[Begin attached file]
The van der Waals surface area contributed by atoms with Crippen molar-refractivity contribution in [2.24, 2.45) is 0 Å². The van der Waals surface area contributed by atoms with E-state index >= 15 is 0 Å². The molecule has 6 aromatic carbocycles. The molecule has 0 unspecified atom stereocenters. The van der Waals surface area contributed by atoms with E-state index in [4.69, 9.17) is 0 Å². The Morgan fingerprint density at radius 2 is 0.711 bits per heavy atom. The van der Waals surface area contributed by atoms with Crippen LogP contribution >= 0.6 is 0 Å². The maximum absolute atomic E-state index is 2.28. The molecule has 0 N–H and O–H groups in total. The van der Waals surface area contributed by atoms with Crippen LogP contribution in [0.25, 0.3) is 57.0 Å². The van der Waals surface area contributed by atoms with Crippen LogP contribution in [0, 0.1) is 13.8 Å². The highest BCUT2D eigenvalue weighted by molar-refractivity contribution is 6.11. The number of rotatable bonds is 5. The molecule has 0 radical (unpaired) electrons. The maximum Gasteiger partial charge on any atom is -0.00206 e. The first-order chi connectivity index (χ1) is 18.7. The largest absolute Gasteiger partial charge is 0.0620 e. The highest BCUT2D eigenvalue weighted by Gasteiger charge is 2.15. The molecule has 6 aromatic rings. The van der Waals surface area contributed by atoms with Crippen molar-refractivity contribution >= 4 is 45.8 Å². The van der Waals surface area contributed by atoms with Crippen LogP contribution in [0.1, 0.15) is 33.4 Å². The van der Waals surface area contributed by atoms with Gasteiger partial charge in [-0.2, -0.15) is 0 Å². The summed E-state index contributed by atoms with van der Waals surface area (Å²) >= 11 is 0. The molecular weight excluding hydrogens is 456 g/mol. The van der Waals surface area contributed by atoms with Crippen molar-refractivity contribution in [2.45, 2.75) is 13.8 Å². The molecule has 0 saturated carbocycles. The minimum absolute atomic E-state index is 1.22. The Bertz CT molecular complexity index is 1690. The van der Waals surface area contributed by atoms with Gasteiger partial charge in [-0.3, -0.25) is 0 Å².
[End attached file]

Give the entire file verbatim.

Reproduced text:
The van der Waals surface area contributed by atoms with Crippen molar-refractivity contribution in [2.24, 2.45) is 0 Å². The van der Waals surface area contributed by atoms with E-state index >= 15 is 0 Å². The molecule has 6 aromatic carbocycles. The molecule has 0 unspecified atom stereocenters. The van der Waals surface area contributed by atoms with E-state index in [4.69, 9.17) is 0 Å². The Morgan fingerprint density at radius 2 is 0.711 bits per heavy atom. The van der Waals surface area contributed by atoms with Crippen LogP contribution >= 0.6 is 0 Å². The maximum absolute atomic E-state index is 2.28. The molecule has 0 N–H and O–H groups in total. The van der Waals surface area contributed by atoms with Crippen LogP contribution in [0.25, 0.3) is 57.0 Å². The van der Waals surface area contributed by atoms with Crippen LogP contribution in [0, 0.1) is 13.8 Å². The highest BCUT2D eigenvalue weighted by molar-refractivity contribution is 6.11. The number of rotatable bonds is 5. The molecule has 0 radical (unpaired) electrons. The maximum Gasteiger partial charge on any atom is -0.00206 e. The first-order chi connectivity index (χ1) is 18.7. The largest absolute Gasteiger partial charge is 0.0620 e. The highest BCUT2D eigenvalue weighted by Gasteiger charge is 2.15. The molecule has 6 aromatic rings. The van der Waals surface area contributed by atoms with Crippen molar-refractivity contribution >= 4 is 45.8 Å². The van der Waals surface area contributed by atoms with Crippen LogP contribution in [0.1, 0.15) is 33.4 Å². The van der Waals surface area contributed by atoms with Gasteiger partial charge in [-0.2, -0.15) is 0 Å². The summed E-state index contributed by atoms with van der Waals surface area (Å²) >= 11 is 0. The molecular weight excluding hydrogens is 456 g/mol. The van der Waals surface area contributed by atoms with Crippen molar-refractivity contribution in [2.45, 2.75) is 13.8 Å². The molecule has 0 saturated carbocycles. The minimum absolute atomic E-state index is 1.22. The Bertz CT molecular complexity index is 1690. The van der Waals surface area contributed by atoms with Gasteiger partial charge in [-0.3, -0.25) is 0 Å².